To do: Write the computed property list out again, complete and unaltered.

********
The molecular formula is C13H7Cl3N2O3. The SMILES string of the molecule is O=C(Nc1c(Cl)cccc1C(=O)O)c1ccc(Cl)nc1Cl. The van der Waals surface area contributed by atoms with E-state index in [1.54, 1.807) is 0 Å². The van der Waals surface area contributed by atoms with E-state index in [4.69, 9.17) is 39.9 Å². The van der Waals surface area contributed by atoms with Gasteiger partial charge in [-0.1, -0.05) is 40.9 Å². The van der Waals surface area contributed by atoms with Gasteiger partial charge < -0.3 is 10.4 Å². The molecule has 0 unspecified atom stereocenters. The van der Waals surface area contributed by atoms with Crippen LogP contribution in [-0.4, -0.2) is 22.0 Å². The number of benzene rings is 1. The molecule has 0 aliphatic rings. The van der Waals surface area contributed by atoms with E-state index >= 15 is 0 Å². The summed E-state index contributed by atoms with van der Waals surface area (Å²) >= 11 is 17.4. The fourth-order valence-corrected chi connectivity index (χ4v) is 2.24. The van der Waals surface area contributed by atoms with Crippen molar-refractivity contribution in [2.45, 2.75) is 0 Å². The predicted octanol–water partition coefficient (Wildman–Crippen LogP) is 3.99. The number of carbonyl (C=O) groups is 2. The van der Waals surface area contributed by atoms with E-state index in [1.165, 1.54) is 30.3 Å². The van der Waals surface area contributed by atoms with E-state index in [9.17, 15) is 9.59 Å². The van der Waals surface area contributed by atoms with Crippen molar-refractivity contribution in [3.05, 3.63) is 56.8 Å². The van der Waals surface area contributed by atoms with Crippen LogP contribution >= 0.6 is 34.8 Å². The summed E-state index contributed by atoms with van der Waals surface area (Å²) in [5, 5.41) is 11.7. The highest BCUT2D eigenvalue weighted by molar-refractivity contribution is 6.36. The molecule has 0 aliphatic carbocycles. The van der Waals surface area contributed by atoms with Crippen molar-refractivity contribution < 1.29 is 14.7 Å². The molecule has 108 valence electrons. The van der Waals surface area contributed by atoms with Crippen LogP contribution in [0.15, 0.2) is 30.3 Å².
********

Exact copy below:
The molecular formula is C13H7Cl3N2O3. The SMILES string of the molecule is O=C(Nc1c(Cl)cccc1C(=O)O)c1ccc(Cl)nc1Cl. The van der Waals surface area contributed by atoms with E-state index in [1.54, 1.807) is 0 Å². The van der Waals surface area contributed by atoms with E-state index in [4.69, 9.17) is 39.9 Å². The van der Waals surface area contributed by atoms with Gasteiger partial charge in [-0.1, -0.05) is 40.9 Å². The van der Waals surface area contributed by atoms with Gasteiger partial charge < -0.3 is 10.4 Å². The molecule has 0 unspecified atom stereocenters. The van der Waals surface area contributed by atoms with Crippen LogP contribution in [-0.4, -0.2) is 22.0 Å². The number of benzene rings is 1. The molecule has 0 aliphatic rings. The van der Waals surface area contributed by atoms with E-state index >= 15 is 0 Å². The summed E-state index contributed by atoms with van der Waals surface area (Å²) >= 11 is 17.4. The fourth-order valence-corrected chi connectivity index (χ4v) is 2.24. The van der Waals surface area contributed by atoms with Crippen molar-refractivity contribution in [2.45, 2.75) is 0 Å². The predicted octanol–water partition coefficient (Wildman–Crippen LogP) is 3.99. The number of carbonyl (C=O) groups is 2. The van der Waals surface area contributed by atoms with E-state index in [1.165, 1.54) is 30.3 Å². The van der Waals surface area contributed by atoms with E-state index in [9.17, 15) is 9.59 Å². The van der Waals surface area contributed by atoms with Crippen molar-refractivity contribution in [3.05, 3.63) is 56.8 Å². The van der Waals surface area contributed by atoms with Crippen LogP contribution >= 0.6 is 34.8 Å². The summed E-state index contributed by atoms with van der Waals surface area (Å²) in [5, 5.41) is 11.7. The highest BCUT2D eigenvalue weighted by molar-refractivity contribution is 6.36. The molecule has 0 aliphatic carbocycles. The van der Waals surface area contributed by atoms with Crippen molar-refractivity contribution < 1.29 is 14.7 Å². The molecule has 108 valence electrons. The van der Waals surface area contributed by atoms with Crippen LogP contribution in [0.15, 0.2) is 30.3 Å².